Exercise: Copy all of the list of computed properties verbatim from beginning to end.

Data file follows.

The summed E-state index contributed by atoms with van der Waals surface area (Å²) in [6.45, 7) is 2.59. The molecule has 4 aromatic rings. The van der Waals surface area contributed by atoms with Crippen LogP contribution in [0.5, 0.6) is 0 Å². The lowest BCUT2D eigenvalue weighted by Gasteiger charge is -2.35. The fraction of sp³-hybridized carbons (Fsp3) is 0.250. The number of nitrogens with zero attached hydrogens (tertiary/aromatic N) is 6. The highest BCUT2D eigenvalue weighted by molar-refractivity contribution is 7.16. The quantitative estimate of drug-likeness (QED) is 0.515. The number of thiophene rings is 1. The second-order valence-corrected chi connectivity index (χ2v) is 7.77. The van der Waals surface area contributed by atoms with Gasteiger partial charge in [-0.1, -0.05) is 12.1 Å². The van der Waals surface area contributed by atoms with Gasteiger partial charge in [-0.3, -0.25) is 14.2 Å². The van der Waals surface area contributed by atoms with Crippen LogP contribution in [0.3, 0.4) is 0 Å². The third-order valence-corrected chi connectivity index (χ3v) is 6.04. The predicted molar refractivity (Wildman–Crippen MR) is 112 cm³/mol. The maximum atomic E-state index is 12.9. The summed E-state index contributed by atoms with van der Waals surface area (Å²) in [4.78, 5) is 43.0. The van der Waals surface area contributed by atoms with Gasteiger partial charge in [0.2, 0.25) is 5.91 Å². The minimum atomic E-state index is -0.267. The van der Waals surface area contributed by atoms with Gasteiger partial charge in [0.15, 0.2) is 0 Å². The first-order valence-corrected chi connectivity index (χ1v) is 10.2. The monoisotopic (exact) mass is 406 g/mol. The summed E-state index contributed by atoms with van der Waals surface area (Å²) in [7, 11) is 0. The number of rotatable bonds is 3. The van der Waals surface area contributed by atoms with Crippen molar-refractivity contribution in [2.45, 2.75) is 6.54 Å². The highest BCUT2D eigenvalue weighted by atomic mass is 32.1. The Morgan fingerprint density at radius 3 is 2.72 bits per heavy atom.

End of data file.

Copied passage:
The summed E-state index contributed by atoms with van der Waals surface area (Å²) in [6.45, 7) is 2.59. The molecule has 4 aromatic rings. The van der Waals surface area contributed by atoms with Crippen LogP contribution in [0.5, 0.6) is 0 Å². The lowest BCUT2D eigenvalue weighted by Gasteiger charge is -2.35. The fraction of sp³-hybridized carbons (Fsp3) is 0.250. The number of nitrogens with zero attached hydrogens (tertiary/aromatic N) is 6. The highest BCUT2D eigenvalue weighted by molar-refractivity contribution is 7.16. The quantitative estimate of drug-likeness (QED) is 0.515. The number of thiophene rings is 1. The second-order valence-corrected chi connectivity index (χ2v) is 7.77. The van der Waals surface area contributed by atoms with Gasteiger partial charge in [-0.1, -0.05) is 12.1 Å². The van der Waals surface area contributed by atoms with Gasteiger partial charge in [-0.3, -0.25) is 14.2 Å². The van der Waals surface area contributed by atoms with Crippen LogP contribution in [0.3, 0.4) is 0 Å². The third-order valence-corrected chi connectivity index (χ3v) is 6.04. The predicted molar refractivity (Wildman–Crippen MR) is 112 cm³/mol. The maximum atomic E-state index is 12.9. The summed E-state index contributed by atoms with van der Waals surface area (Å²) in [4.78, 5) is 43.0. The van der Waals surface area contributed by atoms with Gasteiger partial charge in [0.2, 0.25) is 5.91 Å². The minimum atomic E-state index is -0.267. The van der Waals surface area contributed by atoms with Gasteiger partial charge in [0.15, 0.2) is 0 Å². The first-order valence-corrected chi connectivity index (χ1v) is 10.2. The monoisotopic (exact) mass is 406 g/mol. The summed E-state index contributed by atoms with van der Waals surface area (Å²) in [7, 11) is 0. The number of rotatable bonds is 3. The van der Waals surface area contributed by atoms with Crippen molar-refractivity contribution in [2.45, 2.75) is 6.54 Å². The highest BCUT2D eigenvalue weighted by atomic mass is 32.1. The Morgan fingerprint density at radius 3 is 2.72 bits per heavy atom.